Candid snaps taken in the early 1980s
During this time, I found myself doing stories on how water-lot grants were essential to seventeenth-century Manhattan real estate, an antique prediction of the air-rights battles to come; how a church built in the Greek Revival style could be retrofitted to condominiums; and how Memphis Design, just about to catch on, exploited the confluence of classicism and absurdity, along with the pleasure of tactility in the things we live with. There was a story on portability too—wearable chairs, stackable stools, modular shelf units. Lightweight, minimal, flexible, they were all precursors to the easy adaptability in the furniture and furnishings in the years to come. Most of all, though, I remember it as a period of unexpected and energetic cross-pollinations of interests and disciplines. Among such convergences were architects designing teapots, jewelers designing furniture, and Milton Glaser reconfiguring the interior environment of Grand Union supermarkets.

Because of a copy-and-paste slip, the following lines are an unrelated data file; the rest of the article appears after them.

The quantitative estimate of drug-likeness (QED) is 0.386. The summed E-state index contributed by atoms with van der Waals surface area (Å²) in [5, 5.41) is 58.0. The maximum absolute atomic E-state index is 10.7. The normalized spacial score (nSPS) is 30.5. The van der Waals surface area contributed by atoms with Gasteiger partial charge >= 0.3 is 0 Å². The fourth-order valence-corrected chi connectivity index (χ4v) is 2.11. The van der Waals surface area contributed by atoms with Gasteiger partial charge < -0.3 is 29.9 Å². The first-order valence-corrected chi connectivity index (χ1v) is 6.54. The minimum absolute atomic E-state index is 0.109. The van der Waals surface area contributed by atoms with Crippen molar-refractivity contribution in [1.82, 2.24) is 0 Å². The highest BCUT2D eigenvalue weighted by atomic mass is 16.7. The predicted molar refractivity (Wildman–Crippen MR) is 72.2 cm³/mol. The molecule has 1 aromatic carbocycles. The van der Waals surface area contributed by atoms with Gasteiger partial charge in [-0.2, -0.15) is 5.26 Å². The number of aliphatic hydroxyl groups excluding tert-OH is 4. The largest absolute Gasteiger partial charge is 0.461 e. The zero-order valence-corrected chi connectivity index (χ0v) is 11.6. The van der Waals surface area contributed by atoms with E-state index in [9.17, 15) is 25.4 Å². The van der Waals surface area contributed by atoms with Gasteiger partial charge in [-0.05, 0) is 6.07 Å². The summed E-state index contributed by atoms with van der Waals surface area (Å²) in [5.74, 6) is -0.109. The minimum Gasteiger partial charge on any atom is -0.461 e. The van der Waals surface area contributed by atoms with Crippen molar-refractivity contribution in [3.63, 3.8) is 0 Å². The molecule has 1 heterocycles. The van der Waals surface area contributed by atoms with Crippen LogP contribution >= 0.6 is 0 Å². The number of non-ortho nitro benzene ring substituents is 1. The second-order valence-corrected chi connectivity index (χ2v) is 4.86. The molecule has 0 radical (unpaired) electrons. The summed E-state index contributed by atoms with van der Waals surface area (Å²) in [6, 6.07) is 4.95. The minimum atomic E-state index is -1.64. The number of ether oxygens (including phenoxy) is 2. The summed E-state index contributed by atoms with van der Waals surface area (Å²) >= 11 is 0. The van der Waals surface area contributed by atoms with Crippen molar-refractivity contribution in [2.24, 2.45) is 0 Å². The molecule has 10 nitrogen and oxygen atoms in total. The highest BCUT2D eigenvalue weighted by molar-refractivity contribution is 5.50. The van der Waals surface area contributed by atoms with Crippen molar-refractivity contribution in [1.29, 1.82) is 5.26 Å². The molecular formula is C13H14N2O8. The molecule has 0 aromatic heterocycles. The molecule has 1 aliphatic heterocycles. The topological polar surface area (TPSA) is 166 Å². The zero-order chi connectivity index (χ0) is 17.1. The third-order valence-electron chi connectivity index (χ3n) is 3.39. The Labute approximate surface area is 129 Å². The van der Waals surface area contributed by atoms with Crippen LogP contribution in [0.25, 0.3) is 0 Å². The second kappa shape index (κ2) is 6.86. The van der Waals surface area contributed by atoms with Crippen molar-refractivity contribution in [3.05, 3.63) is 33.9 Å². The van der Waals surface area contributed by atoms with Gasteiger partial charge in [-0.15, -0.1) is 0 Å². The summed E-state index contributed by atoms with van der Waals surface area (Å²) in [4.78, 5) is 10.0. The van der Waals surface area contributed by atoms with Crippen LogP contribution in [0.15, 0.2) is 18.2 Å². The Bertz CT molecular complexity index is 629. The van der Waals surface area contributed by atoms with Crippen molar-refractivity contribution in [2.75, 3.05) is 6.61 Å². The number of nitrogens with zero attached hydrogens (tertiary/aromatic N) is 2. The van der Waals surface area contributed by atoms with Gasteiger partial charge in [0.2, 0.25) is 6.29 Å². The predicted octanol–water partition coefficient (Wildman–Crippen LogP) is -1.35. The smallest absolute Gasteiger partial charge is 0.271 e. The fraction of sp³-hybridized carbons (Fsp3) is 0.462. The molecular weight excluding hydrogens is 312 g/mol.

But the convergence that was most interesting to me was that of design and the social sciences. Patricia Moore began as an industrial designer but brought gerontology into her work. In an interview about her empathetic role-playing of an elderly woman, she told me how the urban streetscape could be threatening to an aging population; it was an early lesson in gerontology that has grown in value exponentially 32 years later, as 75-million-plus baby boomers become senior citizens. I edited a story about environmental autobiographies and about how our adult values about home and environment can be shaped by the spaces significant to us as children—a grandmother’s kitchen, a sunny porch, a bedroom shared with siblings. Three decades later when I was writing about a similar theme, I was astonished to find it nearly impossible to locate any practicing environmental psychologists; this particular convergence of architecture and social science flourished less in following years. But in the interdisciplinary cross-exchanges of the eighties, it thrived and influenced the way I think about design today.